Another negative health effect of loneliness is the deterioration of mental health. In the case of the elderly experiencing long-time loneliness, it’s often manifested as cognitive decline and poorer overall cognitive performance. Additionally, studies show that social isolation and senior loneliness result in the onset of various forms of dementia. This condition itself can cause the elderly to become even more reclusive.

Related topic  Battling the Loneliness Epidemic

Reduced Physical and Mental Health

A recent study based on data from the National Social Life, Health, and Aging Project showed a direct correlation between senior loneliness and their physical and mental health. Researchers found that the elderly who feel lonely and isolated report deterioration of their mental and physical condition.

Increased Risk of Mortality

A study published in the Proceedings of the National Academy of Sciences (PNAS) found that social isolation and loneliness increase the risk of mortality in adults aged 52 and older. While trying to find an explanation to this observation, researchers came up with an interesting hypothesis. The elderly who live alone and lack social contacts tend to seek no medical assistance, even when they experience unpleasant symptoms or develop other serious health conditions.

High Blood Pressure and Long-Term Illness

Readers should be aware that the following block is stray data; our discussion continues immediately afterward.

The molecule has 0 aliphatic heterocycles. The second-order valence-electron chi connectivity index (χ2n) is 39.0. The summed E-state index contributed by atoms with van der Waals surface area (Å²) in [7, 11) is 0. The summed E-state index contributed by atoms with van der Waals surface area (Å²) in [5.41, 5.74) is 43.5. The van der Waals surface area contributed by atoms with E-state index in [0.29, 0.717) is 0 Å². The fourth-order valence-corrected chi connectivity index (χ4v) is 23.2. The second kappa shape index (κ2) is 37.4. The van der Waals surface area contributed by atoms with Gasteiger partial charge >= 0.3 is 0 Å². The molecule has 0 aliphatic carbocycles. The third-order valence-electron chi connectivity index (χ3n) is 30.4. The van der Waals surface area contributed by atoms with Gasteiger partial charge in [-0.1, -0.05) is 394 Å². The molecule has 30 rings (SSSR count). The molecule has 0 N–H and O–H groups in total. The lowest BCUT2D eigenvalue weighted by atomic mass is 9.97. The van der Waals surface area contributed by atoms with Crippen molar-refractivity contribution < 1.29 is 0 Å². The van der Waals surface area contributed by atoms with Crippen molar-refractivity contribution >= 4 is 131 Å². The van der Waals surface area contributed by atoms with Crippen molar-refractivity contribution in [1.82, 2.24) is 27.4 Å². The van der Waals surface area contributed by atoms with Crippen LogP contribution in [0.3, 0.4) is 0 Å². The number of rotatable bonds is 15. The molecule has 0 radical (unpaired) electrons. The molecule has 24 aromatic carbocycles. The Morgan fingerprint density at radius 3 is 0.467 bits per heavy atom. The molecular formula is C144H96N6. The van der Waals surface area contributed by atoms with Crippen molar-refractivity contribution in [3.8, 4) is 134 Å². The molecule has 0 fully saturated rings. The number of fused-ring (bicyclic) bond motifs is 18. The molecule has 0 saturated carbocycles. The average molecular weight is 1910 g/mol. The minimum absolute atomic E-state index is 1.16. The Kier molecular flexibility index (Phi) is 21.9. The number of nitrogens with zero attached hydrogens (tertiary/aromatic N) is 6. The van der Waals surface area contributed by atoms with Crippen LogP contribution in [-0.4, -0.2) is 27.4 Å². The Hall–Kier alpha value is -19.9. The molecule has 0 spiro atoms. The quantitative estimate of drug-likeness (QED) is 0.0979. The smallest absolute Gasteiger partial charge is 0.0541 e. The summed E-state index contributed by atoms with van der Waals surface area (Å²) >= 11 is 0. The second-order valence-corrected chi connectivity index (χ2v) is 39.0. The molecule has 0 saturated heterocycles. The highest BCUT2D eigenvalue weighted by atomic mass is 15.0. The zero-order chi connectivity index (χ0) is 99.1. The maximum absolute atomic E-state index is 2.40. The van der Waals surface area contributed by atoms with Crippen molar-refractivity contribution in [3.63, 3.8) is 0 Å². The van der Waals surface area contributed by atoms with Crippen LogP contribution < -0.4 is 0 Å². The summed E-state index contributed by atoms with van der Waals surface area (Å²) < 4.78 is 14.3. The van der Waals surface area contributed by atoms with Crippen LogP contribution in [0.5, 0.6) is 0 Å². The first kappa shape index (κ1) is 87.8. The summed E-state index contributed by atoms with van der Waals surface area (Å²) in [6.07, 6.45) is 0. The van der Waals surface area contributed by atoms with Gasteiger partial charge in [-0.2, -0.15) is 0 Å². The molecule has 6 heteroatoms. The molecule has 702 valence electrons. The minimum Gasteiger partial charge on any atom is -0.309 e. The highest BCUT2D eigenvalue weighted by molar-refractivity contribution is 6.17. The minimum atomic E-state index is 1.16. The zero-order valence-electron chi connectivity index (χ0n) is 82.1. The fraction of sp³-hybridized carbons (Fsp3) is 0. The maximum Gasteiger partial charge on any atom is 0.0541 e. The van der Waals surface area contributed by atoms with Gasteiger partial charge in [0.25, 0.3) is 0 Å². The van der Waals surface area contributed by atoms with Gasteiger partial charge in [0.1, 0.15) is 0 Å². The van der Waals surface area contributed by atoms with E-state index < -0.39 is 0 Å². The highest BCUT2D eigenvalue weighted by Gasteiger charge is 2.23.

A study in Psychology and Aging showed a direct correlation between senior loneliness and high blood pressure. These results were independent of race, gender, and ethnicity. Additionally, the elderly who reported feeling lonely were more likely to suffer from long-term illnesses.


Even though loneliness is a state of mind, it can affect the health of the elderly in a negative way. First, it has an adverse impact on their mental health, leading to negative emotions and either causing or exacerbating depression.

If you think that an elderly person you know might be struggling with loneliness, look for symptoms such as expression of sadness and despair, lack of energy, or no interest in hobbies and socialising. Even though you may not be able to help on your own, there are other solutions that can make their situation better. For example, live-in care might be a good idea, especially if you can’t provide them with full-time assistance. Ultimately, it’s important to address this issue and look for ways that can help the elderly in the long run.<>

Dr Jamie WilsonFounder and Chief Medical Officer at Hometouch

Dr Jamie Wilson is hometouch’s founder and Chief Medical Officer. Jamie’s creation of hometouch was inspired by his work as a dementia psychiatrist in the NHS, and he has written about healthcare issues in The Times and the Evening Standard. Jamie has a MBBS from the University of Leeds and has spent a decade in the NHS, working as a Psychiatric Registrar and Memory Specialist at Imperial College Hospital.